There’s a fairly well known story about a professor and a jar of rocks and a lesson about our personal values, but I only recently heard about it when I was doing a mindfulness challenge led by a fellow mom.
The story is pretty simple:
A professor stands in front of his class with an empty jar. Without saying a word, he empties a bag of rocks into the jar, filling it to the top. He then asks his class if the jar is full. His class nods in agreement that, yes the jar is full.
He then takes out a bag of pebbles and pours the smaller rocks into the same jar, shaking gently so that the pebbles slid into the empty spaces between the larger rocks. He asks his students a second time if the jar is full. At this point, they are in on the joke a bit and they laugh and nod, agreeing the jar is full.
The professor now smiles and pours a bag of sand into the jar, filling up some of the remaining space and once again asks his students if they think the jar is full. Again they agree, although he could have taken the demonstration further and added water, but he doesn’t
The professor explains that the rocks represent the big things in life — the things that are the most important like family, relationships, health, and the things that bring you great joy. The pebbles represent things that are important to you, but not as essential as the rocks. You do them often and you like them or they serve an important purpose in your life, but the pebbles aren’t the most vital parts of your life. The sand is all of the stuff that makes up your day to day actions. The sand is the “small stuff” that might be important or it might not. Mostly the sand fills up your time and keeps you busy. Think of this as errands, scrolling through facebook, folding laundry, watching youtube videos, washing dishes, or reading grumpy cat memes. Sometimes they feel important — I mean, clean clothes put away in drawers are important or so I’ve heard. I can’t speak to this from personal experience at present.
Our tendency is to put in the sand and pebbles first, leaving little room for the rocks.
The rocks, however, are the things we really can’t live happily without. If the sand and the pebbles were gone, we’d still be just fine. We’d have all of things that matter the most and that bring us the most joy and purpose.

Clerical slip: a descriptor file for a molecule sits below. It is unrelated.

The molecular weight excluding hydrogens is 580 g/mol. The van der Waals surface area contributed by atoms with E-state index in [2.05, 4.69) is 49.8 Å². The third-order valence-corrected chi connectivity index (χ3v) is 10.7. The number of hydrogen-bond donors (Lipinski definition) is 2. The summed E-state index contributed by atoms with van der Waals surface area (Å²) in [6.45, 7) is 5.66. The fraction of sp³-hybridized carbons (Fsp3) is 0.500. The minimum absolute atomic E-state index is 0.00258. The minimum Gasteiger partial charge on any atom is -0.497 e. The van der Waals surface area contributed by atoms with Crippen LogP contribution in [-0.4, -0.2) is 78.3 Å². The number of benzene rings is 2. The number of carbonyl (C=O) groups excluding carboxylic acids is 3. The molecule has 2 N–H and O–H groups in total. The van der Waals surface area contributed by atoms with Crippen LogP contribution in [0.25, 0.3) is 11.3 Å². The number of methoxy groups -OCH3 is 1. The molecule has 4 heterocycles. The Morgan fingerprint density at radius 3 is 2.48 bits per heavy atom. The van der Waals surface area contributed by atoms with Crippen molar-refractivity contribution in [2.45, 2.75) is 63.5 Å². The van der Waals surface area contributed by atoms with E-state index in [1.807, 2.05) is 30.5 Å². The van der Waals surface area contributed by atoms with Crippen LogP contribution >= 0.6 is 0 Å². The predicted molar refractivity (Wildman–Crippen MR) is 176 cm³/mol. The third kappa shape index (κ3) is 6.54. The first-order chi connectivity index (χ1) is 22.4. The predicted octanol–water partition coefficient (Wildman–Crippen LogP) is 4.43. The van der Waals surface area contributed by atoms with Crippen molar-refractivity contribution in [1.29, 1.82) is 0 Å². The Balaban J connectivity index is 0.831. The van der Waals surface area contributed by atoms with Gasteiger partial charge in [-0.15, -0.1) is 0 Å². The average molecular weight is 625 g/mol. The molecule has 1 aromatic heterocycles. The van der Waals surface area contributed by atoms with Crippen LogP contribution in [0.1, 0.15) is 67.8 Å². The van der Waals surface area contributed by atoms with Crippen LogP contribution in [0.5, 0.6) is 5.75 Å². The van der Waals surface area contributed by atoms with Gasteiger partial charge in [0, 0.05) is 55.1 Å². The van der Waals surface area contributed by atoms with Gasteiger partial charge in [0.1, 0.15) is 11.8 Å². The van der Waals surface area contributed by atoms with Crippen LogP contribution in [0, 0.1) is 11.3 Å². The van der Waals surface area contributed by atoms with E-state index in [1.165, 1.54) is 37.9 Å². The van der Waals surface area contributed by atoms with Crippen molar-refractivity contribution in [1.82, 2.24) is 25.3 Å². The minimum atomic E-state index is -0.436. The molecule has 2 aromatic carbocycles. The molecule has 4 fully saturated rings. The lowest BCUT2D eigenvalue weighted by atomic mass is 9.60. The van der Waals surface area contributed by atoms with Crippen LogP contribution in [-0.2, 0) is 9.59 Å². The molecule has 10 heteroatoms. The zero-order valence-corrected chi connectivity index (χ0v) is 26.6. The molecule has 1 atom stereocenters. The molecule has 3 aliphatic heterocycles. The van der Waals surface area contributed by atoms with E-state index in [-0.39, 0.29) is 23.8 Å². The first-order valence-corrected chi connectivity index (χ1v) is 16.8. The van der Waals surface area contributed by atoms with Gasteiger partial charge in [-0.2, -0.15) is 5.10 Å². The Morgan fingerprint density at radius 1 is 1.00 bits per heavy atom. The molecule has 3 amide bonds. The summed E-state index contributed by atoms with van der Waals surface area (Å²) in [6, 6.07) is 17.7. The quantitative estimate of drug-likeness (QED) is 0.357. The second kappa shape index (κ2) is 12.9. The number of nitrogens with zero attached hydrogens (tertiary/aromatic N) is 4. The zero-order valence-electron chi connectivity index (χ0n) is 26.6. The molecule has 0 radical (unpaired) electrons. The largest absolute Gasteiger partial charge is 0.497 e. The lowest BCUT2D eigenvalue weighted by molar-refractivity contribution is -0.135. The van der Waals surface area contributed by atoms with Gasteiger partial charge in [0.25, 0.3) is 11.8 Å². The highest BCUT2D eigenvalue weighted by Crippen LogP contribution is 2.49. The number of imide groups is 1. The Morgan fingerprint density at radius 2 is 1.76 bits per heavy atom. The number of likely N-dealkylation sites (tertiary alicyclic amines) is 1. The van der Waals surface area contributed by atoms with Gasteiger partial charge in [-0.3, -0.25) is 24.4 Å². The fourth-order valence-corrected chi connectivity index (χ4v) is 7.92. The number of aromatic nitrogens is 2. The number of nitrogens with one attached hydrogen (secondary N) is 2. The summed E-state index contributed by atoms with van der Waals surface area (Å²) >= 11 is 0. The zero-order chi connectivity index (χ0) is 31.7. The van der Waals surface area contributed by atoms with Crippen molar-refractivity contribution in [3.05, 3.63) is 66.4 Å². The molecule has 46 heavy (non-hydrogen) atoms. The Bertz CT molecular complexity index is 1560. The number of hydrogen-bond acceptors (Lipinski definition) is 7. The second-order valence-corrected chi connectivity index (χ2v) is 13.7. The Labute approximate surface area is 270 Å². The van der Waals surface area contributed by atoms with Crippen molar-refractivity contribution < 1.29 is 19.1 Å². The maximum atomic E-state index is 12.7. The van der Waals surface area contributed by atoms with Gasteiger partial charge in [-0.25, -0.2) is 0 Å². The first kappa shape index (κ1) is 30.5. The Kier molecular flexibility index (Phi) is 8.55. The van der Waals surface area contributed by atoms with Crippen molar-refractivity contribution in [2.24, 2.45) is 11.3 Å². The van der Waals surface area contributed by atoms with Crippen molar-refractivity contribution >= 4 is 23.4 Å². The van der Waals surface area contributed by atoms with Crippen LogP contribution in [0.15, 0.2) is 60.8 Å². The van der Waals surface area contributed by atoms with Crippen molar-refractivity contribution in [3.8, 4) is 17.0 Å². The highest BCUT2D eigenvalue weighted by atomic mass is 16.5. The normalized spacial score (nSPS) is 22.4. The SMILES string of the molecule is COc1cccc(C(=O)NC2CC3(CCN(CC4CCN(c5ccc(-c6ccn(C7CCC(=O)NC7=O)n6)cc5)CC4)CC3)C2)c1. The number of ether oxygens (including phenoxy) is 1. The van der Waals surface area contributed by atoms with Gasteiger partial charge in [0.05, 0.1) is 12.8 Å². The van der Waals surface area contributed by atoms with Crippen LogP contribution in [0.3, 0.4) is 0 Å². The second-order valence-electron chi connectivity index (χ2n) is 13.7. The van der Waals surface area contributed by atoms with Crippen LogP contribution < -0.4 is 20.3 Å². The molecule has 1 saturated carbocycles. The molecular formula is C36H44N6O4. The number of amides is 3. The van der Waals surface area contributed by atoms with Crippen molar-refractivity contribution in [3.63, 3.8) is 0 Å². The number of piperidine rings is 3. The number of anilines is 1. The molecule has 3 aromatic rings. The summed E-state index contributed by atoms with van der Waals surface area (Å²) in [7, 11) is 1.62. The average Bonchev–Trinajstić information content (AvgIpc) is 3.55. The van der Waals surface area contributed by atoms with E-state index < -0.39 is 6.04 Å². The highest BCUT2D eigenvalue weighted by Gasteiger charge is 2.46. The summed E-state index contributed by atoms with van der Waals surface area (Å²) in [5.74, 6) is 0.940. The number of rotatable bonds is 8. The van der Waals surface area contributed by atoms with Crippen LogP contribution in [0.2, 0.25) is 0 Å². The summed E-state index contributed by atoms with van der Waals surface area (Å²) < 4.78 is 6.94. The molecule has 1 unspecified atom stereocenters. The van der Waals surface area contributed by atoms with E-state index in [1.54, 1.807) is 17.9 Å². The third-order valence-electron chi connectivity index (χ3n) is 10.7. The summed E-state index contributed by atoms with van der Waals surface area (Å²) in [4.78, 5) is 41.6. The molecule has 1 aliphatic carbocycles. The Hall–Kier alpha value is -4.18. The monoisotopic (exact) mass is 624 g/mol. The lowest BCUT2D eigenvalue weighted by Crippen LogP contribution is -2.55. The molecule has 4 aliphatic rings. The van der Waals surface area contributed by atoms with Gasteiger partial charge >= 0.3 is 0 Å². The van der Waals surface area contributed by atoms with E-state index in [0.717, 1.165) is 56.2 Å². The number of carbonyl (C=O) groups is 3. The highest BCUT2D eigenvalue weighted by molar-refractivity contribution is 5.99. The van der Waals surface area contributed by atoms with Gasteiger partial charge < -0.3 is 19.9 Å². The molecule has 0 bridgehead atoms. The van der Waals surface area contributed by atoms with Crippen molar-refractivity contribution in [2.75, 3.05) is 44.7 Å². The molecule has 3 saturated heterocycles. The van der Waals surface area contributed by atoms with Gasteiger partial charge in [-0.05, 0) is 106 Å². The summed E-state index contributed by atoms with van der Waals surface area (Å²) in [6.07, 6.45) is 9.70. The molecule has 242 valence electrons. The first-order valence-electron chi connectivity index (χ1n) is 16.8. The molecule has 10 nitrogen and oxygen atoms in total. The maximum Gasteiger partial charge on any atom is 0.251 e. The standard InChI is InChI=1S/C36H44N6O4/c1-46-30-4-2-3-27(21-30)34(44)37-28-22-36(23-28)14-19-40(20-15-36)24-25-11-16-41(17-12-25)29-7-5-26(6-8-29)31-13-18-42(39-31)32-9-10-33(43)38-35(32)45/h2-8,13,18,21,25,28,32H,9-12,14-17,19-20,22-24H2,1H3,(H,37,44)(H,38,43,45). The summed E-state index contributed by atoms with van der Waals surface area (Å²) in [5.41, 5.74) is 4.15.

I’ve been thinking about this a lot. Like most people, it’s something I struggle with.
My rocks are my kids, my husband, my close friends, my family, being outside, moving my body in a healthy way, eating fresh healthy foods, and taking care of myself (aka self-care).
My pebbles are advocating good health and self-care for moms, teaching yoga, traveling, being creative, writing, reading, and studying, among a few other things.
My sand is checking email, sending out newsletters, writing blogs, changing diapers, picking up legos, going to the grocery store, online banking, posting on instagram, scrolling through facebook, sweeping the floor, wiping poop off of small butts, dealing with customer service, updating my website, making drs appointments, paying bills, doing laundry, washing dishes, nursing a baby, folding clothes, putting away toys or books or both, cleaning unknown sticky substances off of the floor, and so many other things I can’t even begin to list.
My jar fills up with sand faster than I want it to, even though self-care is my jam.
Even though I teach busy moms how to do the opposite.
To be honest, I felt a bit like a fraud. Here I was, promoting self-care and good health, but I felt depleted and frustrated.
So I did 2 things:
First, I re-evaluated some of my habits. I relaxed a bit on some of my habits and ramped up my consistency on others. I started to re-evaluate my priorities and reconsider how I was using my energy, as well as my time. This has helped me refine my vision, as well as rebuild my Conscious Healthy Mama signature program in a more powerful and accessible way and has also helped me lay the foundation for some other exciting self-care offerings.
I started to think about what was most important and what I needed in order to better guide my focus and attention, as well as my actions. This led me to my second step.
I decided to create a mantra.
A mantra is a tool for the mind (man is derived from the same word as “manas” which translates as “mind,” and tra refers to a “tool or a machine”).
So a mantra is a tool or a machine that can help focus or guide your mind in a specific direction. It can act as a filter or a lens; something to help you sift through the debris or to make something unfocused, more clear.
In order to create my mantra, I asked myself this question:
“How do I want to remember this time in my life?”
I asked over and over. I wrote down words that stood out and phrases that resonated. I wrote as though I was looking back at this time from several years in the future. After a few days and a few not-quite-right mantras, I came up with this:
“Share Joyful Moments to Create Magic.”
Every time I find myself doing something that doesn’t feel right or might not align with what I really want or how I want to use my energy, put on my mantra and refocus. So far, it’s helped me make better decisions for how I spend my time and hold stronger boundaries for my energy. It’s even helped me heal some of the cracks in my relationship with motherhood and myself.
I still have a lot of sand in my jar, but i’m getting clear on how I can put more of my rocks in first so that I can add the pebbles and then the sand into my jar consciously.
It’s not easy. I still struggle with sandy days and actions that don’t align with my vision of my best self. But now I have a handy tool to help me make better choices and get clear on what is most valuable to my heart.
So as you journey more deeply into this month and this year of your life, how are you filling up your jar? More sand? More pebbles? Enough rocks? Give yourself the gift of a mantra to get more clear on how to fill this time in your life.